Referring to FIG. 1, the system basically involves a front end comprising a sinewave generator a.c. source 3, controlled from a crystal oscillator 1 and frequency divider 2, applied to a network comprising the unknown impedance-to-be-measured Zx, connected in series with standard resistance Rs across the source 3. Through respective differential amplifiers 6 and 7 and switches 9, 10, 11, two successive measurements can be made; first, of the voltage Ex across Zx, which may be stored, and then the voltage Es across Rs. As hereinafter more fully explained, these voltages are applied to a common phase-sensitive detector and analog-to-digital converter, so-labelled, and thence applied to a microprocessor, labelled PROCESSOR, with its associated CONTROL LOGIC, to calculate the ratio Ex /Es and thereby obtain a measurement of Zx /Rs. Through the use of the microprocessor in this cooperative combination, division is effected in a simple manner with as many digits as desired; and the technique permits of the use of but a single detector. The detector, moreoever, and analog-to-digital converter, in the use required by this circuit and method, has the relaxed requirement of constant sensitivity only for the short measurement time; and, unlike prior art bridge and related circuits, has no long-term stability or drift requirements. The calibration factor involved in this measurement, moreover, cancels out in the division. Similarly, the input voltage or current Iin, unlike many measurement circuits, needs no long-term stability for measurements; it only needs short-term stability for measurement. The only parameter or quantity, indeed, that must be substantially constant over the long term or must have high precision and stability, in accordance with the invention, is the standard resistance Rs.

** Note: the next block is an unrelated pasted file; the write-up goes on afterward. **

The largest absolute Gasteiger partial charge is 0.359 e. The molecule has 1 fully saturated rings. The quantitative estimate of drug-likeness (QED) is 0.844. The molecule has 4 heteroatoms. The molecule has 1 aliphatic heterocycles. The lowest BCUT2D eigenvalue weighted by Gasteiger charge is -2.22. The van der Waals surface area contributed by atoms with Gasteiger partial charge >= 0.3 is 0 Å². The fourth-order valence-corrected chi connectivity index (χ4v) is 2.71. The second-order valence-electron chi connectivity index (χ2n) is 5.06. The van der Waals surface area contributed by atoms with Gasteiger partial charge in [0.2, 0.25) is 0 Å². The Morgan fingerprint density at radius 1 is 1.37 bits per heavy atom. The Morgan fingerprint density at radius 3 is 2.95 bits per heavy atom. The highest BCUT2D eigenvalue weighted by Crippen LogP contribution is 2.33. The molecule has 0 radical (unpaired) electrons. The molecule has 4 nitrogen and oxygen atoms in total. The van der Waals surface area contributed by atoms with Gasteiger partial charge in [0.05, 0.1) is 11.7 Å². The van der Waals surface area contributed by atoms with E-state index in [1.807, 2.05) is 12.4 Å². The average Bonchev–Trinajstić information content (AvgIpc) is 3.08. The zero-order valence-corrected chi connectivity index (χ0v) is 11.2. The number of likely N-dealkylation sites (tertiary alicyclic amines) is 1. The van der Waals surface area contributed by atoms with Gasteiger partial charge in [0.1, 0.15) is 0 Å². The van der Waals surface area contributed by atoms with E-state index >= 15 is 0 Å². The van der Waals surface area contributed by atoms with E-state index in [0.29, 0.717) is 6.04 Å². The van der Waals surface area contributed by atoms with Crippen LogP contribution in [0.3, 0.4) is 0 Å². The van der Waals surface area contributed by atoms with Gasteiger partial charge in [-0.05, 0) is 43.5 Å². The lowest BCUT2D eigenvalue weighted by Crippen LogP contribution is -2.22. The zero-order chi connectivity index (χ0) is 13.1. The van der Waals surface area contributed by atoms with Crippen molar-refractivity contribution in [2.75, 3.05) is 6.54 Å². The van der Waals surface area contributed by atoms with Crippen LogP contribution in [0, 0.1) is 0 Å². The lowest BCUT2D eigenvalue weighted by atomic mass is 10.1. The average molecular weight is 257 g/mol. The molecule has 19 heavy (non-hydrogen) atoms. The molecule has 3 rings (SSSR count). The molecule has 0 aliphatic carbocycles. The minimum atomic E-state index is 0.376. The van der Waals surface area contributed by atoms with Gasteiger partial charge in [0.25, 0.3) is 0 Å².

Still another improvement over prior bridge techniques underlying the invention is the resolution available over a wide range. For a conventional manual bridge with decade adjustment, for example, increased resolution is attained as full scale is approached; but at full scale, there is nothing further that can be done save changing a ratio arm to obtain a new range. This has to be done, furthermore, again and again over the entire range of the bridge, with resolution in a 10-to-1 range bridge varying from 10 to 1, and, on the lowest range, all the way to zero. With the novel Ex /Es technique of FIG. 1, on the other hand, there is no adjustable decade required and one does not run out of adjustment range. With the PROCESSOR, on the other hand, there is a floating decimal point, obviating the problem of running out of digits that forces range changes. The ratio of Ex to Es, moreover, has a resolution error which is the sum of the errors of the two voltage measurements, producing successive symmetrical humped resolution curves as a function of unknown impedance range, as distinguished from reaching a top limit in prior art decade switching systems. This characteristic has the added feature of enabling a full range to be covered in a practical instrument (say from 0.1 to 10 M), with but three standard resistors Rs.